Q&A: What vanes do you need for fat arrows?

Patrick Huston helps shine some light on what sort of spine to go for when shooting fat arrows…

When people go for fat arrows some people go for the correct spine for them

Q: Moving indoors I’m planning to shoot fat arrows, and I want big vanes on them. Should I go for feathers, plastic vanes or something like XS Wings?

A: Hi! So, it all depends on what sort of arrow you are going to shoot. When people go for fat arrows some people go for the correct spine for them. If this is for aluminium shafts with a low-poundage bow the arrow itself is still quite small. However, if the archer has a high poundage then a 23 is a big shaft, but if it is matched to the bow without a lot hanging out the front then the dynamics should be OK. It’s all about how much correction to the flight the arrow needs and the weight compared to the poundage.

If your arrow is properly matched to your bow then I would recommend a 100mm XS Wing. They are stiff enough to move heavy arrows and big enough to steer them effectively and straight for the short distance.  However, a lot of people shoot arrows much bigger than is technically correct by shooting with over-hang. If you are miles off spine I would recommend feathers, because they slow the back end so much the arrow straightens very quickly. I have shot very impressive scores with arrows five spines off with five-inch feathers on them.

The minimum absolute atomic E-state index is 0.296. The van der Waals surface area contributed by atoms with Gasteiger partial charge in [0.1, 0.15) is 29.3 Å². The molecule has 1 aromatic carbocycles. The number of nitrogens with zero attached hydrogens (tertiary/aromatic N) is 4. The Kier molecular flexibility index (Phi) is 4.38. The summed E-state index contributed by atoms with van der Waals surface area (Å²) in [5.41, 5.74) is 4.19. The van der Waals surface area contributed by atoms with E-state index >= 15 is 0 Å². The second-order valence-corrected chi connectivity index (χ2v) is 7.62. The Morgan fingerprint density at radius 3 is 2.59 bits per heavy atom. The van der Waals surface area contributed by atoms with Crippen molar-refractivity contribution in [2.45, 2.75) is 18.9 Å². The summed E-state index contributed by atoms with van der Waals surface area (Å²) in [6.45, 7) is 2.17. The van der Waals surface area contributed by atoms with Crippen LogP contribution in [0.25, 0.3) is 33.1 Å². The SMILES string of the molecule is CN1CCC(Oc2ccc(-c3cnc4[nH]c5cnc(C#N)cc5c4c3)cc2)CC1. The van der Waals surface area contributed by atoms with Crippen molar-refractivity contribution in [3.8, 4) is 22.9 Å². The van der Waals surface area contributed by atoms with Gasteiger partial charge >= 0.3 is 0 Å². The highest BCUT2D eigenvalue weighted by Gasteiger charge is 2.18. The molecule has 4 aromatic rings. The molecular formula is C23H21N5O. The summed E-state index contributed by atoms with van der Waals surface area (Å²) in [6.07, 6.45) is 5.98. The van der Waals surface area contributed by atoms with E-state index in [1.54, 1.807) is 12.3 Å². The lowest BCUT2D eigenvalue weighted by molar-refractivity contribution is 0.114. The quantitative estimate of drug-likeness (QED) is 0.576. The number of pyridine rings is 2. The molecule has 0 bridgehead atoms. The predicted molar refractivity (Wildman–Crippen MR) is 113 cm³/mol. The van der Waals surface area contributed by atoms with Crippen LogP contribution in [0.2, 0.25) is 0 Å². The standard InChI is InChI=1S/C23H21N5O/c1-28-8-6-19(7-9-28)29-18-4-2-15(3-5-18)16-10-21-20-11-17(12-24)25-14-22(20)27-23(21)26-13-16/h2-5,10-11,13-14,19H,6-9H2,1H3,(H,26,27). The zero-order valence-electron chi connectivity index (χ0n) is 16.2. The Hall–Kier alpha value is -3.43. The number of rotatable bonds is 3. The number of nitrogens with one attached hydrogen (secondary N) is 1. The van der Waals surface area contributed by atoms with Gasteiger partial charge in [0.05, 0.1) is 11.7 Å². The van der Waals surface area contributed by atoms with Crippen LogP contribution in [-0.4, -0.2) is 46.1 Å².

Personally, I’m not a big fan of plastic vanes as a recurve archer, though I know a lot of compounders use them. They are particularly good if you have a quick bow with large arrows, as they really grip the air and start the arrow spinning quickly. For this you do need to fletch at quite a steep angle. In my opinion the only way to shoot plastic vanes is with a strong angle, maybe even helical, but I know many people find doing helical fletchings a struggle. On the other hand, plastic vanes may be a lot more durable if you are shooting single-spot tournaments as feathers ruffle and damage, particularly if shot from a compound, and Mylar vanes can be damaged by consistent tight grouping too.


This article originally appeared in the issue 111 of Bow International magazine. For more great content like this, subscribe today at our secure online store: www.myfavouritemagazines.co.uk

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